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Flashcards in Infective endocarditis Deck (7):
1

What are the risk factors for endocarditis

1.) Prosthetic heart valve
2.) Injection drug use
3.) Dental procedures that cause BLEEDING
4.) Previous endocarditis
5.) Unrepaired cyanotic heart disease

2

What symptoms must you look out for to suspect that endocarditis is present

Fever + new-onset murmur

3

Once you determine that someone has fever and new-onset murmur for endocarditis, what is the next steps

Step 1: Blood cultures
Step 2: If blood cultures positive, proceed to TTE
Step 3: If TTE negative, proceed to TEE

Two positive blood cultures + positive echo = TEE

Note: HACEK organisms not on blood cultures

4

What would an abnormal echo show for endocarditis

Valvular vegetation or abscess or new partial dehiscence of prosthetic valve

5

What is the initial treatment for endocarditis

Empiric treatment: Vancomycin and gentamicin in combination for 4-6 weeks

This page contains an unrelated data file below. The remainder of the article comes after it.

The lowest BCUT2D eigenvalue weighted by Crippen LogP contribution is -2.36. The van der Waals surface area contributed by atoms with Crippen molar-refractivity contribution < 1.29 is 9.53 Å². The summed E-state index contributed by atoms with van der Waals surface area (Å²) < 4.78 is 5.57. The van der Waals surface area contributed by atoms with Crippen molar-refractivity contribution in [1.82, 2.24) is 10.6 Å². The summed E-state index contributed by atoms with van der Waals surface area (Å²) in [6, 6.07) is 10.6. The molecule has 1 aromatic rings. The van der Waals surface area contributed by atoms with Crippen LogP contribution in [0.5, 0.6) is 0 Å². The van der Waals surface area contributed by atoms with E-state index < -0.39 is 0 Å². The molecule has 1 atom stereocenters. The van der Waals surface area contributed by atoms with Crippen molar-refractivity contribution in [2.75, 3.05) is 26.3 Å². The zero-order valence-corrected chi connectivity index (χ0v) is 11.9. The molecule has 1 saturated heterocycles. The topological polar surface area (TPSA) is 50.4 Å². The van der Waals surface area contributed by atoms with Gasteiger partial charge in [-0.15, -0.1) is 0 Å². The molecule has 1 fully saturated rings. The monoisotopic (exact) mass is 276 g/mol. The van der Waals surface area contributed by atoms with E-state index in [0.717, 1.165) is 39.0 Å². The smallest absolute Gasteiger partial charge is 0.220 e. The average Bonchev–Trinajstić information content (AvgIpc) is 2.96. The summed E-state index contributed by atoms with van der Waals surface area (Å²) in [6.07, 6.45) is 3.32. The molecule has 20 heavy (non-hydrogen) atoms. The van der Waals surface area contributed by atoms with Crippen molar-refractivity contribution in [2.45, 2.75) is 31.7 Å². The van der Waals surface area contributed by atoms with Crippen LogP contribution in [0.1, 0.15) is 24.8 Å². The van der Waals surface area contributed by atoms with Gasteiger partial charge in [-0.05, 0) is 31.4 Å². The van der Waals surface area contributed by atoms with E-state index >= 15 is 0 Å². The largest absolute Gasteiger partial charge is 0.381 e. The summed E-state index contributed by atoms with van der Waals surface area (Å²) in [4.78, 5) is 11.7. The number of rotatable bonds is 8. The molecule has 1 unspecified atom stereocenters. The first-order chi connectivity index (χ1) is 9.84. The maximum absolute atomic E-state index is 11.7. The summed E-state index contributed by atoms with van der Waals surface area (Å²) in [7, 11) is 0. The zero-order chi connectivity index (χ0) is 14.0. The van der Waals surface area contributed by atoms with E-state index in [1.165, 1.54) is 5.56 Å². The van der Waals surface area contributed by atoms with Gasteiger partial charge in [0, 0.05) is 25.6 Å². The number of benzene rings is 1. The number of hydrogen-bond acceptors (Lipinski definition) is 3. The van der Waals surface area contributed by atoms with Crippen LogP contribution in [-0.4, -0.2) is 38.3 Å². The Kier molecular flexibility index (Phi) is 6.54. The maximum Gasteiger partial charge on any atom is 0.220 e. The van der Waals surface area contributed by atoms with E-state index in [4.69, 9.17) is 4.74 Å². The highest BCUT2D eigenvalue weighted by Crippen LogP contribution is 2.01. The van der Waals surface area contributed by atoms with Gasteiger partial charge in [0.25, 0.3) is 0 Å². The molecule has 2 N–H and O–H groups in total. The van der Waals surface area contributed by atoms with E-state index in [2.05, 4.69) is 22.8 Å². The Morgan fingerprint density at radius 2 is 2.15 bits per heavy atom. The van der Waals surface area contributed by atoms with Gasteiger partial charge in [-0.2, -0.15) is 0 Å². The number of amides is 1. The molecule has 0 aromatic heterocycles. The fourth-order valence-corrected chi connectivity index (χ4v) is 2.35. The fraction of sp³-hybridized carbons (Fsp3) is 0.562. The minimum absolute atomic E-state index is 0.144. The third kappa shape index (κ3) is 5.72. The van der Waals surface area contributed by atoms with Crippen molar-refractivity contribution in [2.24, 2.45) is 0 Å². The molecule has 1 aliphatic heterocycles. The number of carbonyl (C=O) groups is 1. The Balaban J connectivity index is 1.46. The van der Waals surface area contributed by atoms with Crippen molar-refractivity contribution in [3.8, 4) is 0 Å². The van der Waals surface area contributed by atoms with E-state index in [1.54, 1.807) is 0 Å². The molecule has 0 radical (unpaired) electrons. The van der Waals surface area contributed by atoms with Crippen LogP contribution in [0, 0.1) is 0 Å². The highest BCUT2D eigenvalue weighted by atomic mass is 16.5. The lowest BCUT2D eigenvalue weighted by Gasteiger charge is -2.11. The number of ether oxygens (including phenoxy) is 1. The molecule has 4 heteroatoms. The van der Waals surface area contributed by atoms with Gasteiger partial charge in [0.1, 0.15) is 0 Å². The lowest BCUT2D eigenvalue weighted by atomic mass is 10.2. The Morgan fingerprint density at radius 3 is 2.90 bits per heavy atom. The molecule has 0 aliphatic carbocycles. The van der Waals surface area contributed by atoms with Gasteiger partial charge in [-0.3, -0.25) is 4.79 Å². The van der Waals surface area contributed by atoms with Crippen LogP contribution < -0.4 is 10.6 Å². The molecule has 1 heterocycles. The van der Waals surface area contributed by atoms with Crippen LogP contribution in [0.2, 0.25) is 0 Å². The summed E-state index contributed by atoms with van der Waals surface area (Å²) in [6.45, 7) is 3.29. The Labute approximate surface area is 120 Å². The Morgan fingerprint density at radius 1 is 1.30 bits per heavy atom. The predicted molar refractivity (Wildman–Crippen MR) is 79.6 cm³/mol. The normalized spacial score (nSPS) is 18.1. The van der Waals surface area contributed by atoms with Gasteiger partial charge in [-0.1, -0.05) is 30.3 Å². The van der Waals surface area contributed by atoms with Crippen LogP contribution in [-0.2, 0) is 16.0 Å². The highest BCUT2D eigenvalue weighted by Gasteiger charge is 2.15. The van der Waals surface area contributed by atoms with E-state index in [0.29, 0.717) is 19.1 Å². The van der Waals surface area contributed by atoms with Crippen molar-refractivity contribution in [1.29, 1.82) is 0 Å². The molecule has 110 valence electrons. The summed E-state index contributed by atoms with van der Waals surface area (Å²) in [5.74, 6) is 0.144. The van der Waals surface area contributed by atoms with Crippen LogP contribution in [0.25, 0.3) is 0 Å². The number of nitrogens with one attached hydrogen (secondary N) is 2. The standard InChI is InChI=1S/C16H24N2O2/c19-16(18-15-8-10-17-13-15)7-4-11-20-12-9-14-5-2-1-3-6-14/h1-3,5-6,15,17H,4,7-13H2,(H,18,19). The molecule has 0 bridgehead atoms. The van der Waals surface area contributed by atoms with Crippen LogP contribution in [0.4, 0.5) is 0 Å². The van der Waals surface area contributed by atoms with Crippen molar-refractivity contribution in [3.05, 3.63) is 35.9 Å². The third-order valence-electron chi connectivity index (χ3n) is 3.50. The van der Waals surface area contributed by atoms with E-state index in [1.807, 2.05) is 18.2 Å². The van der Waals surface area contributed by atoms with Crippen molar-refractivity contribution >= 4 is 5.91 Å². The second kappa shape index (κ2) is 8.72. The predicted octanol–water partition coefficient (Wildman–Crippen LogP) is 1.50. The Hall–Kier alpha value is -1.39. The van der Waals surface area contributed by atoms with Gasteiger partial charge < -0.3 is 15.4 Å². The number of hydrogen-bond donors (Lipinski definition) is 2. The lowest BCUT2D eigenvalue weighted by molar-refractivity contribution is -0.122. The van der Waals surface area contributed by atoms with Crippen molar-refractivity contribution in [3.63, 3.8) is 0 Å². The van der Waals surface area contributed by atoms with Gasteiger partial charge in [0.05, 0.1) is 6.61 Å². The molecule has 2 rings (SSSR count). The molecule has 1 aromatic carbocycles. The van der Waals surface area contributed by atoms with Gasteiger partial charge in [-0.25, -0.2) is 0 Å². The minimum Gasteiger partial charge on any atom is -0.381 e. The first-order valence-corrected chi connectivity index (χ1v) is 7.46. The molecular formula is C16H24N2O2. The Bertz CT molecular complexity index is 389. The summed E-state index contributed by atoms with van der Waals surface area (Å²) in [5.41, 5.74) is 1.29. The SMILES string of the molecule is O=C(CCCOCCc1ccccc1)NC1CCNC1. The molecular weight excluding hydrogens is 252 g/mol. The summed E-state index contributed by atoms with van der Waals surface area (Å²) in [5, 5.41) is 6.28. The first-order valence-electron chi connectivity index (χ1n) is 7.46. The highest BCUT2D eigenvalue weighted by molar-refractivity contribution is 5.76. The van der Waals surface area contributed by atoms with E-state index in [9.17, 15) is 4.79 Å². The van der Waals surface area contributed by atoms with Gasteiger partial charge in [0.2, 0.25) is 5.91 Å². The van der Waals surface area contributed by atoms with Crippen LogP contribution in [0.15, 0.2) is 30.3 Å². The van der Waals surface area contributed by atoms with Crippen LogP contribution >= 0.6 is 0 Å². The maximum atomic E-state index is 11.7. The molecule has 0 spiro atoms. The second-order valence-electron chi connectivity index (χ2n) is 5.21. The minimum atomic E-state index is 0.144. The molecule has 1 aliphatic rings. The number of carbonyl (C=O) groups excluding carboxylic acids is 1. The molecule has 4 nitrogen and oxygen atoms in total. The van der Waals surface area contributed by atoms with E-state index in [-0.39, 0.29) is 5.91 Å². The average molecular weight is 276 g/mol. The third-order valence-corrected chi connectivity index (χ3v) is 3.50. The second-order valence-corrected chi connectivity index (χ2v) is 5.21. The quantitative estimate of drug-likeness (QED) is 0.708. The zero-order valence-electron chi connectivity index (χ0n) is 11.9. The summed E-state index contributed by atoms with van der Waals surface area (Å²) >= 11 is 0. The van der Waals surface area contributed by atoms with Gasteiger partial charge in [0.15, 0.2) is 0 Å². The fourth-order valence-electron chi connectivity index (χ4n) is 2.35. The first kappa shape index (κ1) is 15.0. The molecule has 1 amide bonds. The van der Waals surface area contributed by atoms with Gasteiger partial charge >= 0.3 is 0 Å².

Surgery if anatomic defects such as valve rupture, abscess, prosthetic valves, fungal, and embolic events

6

What organisms are capable of causing infective endocarditis

1.) Staph aureus
2.) Strep viridans
3.) Strep bovis - do colonoscopy too
4.) Strep epidermis
5.) Enterococci

7

You can also give prophylactic therapy for endocarditis but it depends on certain cardiac defects and procedures. What situations would you give it

Cardiac defects: Prosthetic valves, unrepaired cyanotic heart disease, previous endocarditis, transplant recipients (not murmurs or pacemakers)

Procedures: Dental procedures that cause bleeding (use amoxicillin), respiratory tract surgery, skin surgery (not scoping, ob/gyn procedures, or dental fillings)